Spokane Pain Management Specialist

Dr. Don Williams

Osteopathic Manipulation (OMT)
Workers Compensation - OWCP
and Washington L&I (LNI)

Spokane Valley Clinic

(509) 991-3054

10 Minutes from Central Spokane

Silence and Awareness as part of the Natural Healing Process

It often happens that when patients are done with their osteopathic manipulation, they get off the table and ponder – how does that work.  So little effort comes from the doctor of osteopathy’s hands, yet they are completely relaxed and feel aligned.  As important to osteopathic manipulative treatment is physically aligning the body, the manner-in-which the doctor of osteopathy proceeds is every bit as important.  Andrew Taylor Still, the profession’s founder and first doctor of osteopathy, talked about finding the health within the patient and using it to help them get well.  Osteopathic manipulative treatment (OMT) facilitates the union between the lesion field and the health by connecting with the patient through a physical contact that holds the lesion at a physiologic balance while their awareness is grounded in silence.  With their awareness grounded in silence, the doctor of osteopathy can perceive the patient’s health at work.  Before the doctor of osteopathy proceeds, he must first be silent and aware. 

Thus, learning more about silence and awareness and how to put this understanding to use is an all-important mission.  I have found the following excerpt to have been very insightful.

Meaningful guidance on silence and awareness is sparse and hard to come by.  Martin Laird does an excellent job of bringing out qualities of silence and awareness in his book: A Sunlit Absence – Silence, Awareness, and Contemplation by Martin Laird, Oxford University Press:

Excerpts from chapter 3: On Silence and Noise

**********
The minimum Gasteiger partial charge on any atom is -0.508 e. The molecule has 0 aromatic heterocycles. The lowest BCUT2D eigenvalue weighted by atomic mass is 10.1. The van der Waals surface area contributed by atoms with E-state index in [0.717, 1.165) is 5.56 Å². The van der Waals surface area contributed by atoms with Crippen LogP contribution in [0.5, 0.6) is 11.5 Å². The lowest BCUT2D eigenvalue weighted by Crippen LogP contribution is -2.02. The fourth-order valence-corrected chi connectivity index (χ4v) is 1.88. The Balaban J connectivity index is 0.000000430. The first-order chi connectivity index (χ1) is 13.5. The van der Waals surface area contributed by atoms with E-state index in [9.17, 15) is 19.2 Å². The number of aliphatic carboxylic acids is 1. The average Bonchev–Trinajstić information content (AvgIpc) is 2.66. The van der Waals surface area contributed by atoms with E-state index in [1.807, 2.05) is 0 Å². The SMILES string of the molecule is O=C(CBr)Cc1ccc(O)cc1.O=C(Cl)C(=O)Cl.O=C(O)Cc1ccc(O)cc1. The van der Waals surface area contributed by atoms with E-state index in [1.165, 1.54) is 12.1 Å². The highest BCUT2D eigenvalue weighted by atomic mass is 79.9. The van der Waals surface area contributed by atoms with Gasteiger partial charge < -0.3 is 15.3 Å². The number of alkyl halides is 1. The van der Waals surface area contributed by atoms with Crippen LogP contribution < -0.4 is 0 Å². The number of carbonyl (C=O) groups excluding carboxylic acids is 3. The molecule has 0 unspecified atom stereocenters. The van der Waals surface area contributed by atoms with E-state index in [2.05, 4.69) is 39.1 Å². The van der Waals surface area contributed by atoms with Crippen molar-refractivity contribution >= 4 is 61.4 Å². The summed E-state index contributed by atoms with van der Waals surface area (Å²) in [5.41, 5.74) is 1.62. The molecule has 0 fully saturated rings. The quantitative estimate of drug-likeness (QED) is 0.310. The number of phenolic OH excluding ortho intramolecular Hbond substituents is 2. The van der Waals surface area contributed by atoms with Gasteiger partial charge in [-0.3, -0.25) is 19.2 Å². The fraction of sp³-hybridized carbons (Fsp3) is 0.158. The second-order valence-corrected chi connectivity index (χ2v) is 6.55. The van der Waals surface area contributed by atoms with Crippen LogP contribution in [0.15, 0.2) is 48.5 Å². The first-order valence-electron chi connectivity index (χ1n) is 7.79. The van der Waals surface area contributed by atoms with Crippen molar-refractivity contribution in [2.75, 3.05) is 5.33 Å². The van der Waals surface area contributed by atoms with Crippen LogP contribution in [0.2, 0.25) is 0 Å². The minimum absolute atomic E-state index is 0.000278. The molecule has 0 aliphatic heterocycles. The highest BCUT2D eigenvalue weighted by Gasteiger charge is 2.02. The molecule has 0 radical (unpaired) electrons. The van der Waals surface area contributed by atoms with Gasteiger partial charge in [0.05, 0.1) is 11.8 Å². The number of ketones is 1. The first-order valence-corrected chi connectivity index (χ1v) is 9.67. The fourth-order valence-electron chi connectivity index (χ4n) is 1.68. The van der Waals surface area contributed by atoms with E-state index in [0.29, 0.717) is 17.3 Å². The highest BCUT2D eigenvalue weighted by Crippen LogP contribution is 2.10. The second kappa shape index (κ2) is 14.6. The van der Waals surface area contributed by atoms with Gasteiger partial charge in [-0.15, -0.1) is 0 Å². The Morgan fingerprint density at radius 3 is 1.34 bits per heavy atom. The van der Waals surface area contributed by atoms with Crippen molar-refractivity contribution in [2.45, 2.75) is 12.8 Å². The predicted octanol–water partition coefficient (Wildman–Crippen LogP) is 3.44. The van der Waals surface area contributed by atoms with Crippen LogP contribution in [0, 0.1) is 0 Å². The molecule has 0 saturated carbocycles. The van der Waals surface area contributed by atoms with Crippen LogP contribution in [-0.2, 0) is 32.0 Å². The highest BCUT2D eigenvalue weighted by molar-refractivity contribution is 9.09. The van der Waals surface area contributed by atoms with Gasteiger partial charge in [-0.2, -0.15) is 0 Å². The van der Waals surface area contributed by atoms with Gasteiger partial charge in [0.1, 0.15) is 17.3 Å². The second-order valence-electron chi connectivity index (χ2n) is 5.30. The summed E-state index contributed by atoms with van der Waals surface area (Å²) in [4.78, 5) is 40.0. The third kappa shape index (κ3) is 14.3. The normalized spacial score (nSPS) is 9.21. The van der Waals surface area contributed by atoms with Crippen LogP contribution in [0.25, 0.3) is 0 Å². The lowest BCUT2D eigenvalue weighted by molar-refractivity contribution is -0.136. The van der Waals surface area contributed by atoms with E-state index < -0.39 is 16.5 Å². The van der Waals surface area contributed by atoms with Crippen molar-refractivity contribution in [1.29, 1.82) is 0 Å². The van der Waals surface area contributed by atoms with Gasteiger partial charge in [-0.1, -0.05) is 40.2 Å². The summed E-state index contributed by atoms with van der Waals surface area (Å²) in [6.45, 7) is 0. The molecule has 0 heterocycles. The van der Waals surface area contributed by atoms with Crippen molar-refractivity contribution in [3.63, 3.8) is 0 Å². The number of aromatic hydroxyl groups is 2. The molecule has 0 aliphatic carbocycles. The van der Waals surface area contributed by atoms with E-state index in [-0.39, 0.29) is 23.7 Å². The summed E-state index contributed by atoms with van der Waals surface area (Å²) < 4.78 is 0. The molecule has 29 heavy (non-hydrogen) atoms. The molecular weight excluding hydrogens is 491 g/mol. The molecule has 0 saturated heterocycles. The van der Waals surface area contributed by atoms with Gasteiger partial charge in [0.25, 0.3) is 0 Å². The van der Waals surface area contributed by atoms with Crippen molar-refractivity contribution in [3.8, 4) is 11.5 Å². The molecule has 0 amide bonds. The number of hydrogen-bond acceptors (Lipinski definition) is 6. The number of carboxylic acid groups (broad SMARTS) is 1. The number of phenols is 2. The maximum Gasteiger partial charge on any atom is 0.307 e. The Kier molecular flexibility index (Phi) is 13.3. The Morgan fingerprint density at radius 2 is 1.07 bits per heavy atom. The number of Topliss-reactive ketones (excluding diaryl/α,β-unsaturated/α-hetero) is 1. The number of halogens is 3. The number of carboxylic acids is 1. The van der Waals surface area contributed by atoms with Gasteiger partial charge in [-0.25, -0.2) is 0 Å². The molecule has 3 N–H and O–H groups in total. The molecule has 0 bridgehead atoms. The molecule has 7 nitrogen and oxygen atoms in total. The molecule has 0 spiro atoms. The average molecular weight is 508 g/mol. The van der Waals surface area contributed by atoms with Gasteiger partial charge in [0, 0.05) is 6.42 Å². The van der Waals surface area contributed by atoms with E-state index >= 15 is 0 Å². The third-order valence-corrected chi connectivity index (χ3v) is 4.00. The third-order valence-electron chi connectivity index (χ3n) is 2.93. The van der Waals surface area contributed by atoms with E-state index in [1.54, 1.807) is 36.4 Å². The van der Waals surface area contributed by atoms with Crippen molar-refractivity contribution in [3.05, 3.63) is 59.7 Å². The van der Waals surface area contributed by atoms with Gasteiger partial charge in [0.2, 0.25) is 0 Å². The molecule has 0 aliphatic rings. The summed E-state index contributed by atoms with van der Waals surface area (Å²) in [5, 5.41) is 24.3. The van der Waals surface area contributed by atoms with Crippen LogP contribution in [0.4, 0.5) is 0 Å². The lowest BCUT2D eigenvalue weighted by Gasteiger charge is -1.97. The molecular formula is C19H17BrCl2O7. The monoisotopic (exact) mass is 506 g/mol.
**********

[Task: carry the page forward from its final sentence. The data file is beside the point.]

With hopes of teaching them all how to draw, Kathleen Norris stands before her classroom of elementary school students. She recounts in Amazing Grace her remarkable way of going about this. Before teaching them to draw, she first needs to teach them how to be silent and aware. She explains to the class that when she raises her hand they are to make as much noise as they possibly can, but when she lowers her hand, they must all be completely silent. No noise, no movement, no making funny faces. The lesson begins: she raises her hand, and an almighty racket ensues. But as soon as she drops her hand the noise indeed stops instantly. They were “so still," she says, "that silence became a presence in the classroom.” What fascinates Norris most is how the “silence liberated the imagination of so many children.” Her simple exercise with these school children shows us something important about the nature of silence. Silence is not simply about the absence of sound waves. It is concerned with attention and awareness. Silence and awareness are in fact one thing.

Stretches of physical silence and contemplation, especially on a daily basis, help destress the nervous system. While the constant stimulation of the noise of everyday life keeps anxiety levels high and our attention fixed on objects that we are (more or less) aware of, whether an exterior object such as computer screen or an interior object such as thought or feeling or mind-tripping inner video.

If we know how to dwell in physical silence, then silence becomes not a threat but attractive, nurturing, and liberating. The powerful attraction of something as utterly simple as silence is well attested throughout the contemplative tradition.

The twentieth-century Swiss psychoanalyst C.G. Jung apparently knew this, and today medicine has discovered the practice of contemplation to be an effective destressor, with direct bearing on weight control, blood pressure, and much more. There is a story told of how Jung used silence to help one of his patients become aware of the cause of his problems. Complaining of a general anxiety, but unable to identify what he was anxious about, the client did not give Jung much to work with. Jung suggested he go home and spend the evenings alone and see what came up before their next appointment the following week. The man returned and told Jung that he had enjoyed the evenings alone at home; he had read a novel he had been meaning to read for months and listened to symphonies he had not enjoyed for years. Jung said, “Ah! I didn’t mean go home and read or listen to music just now. I mean go home during the evenings and just be silent.’ And so, the man went home and did just that. When he returned the following week, he had plenty that he could begin to talk about. The silence had begun to draw out some of the problems that underlay this man’s anxiety so that he could now begin to address them. Silence is sometimes like a poultice placed over a sore to draw out infection as part of the healing process.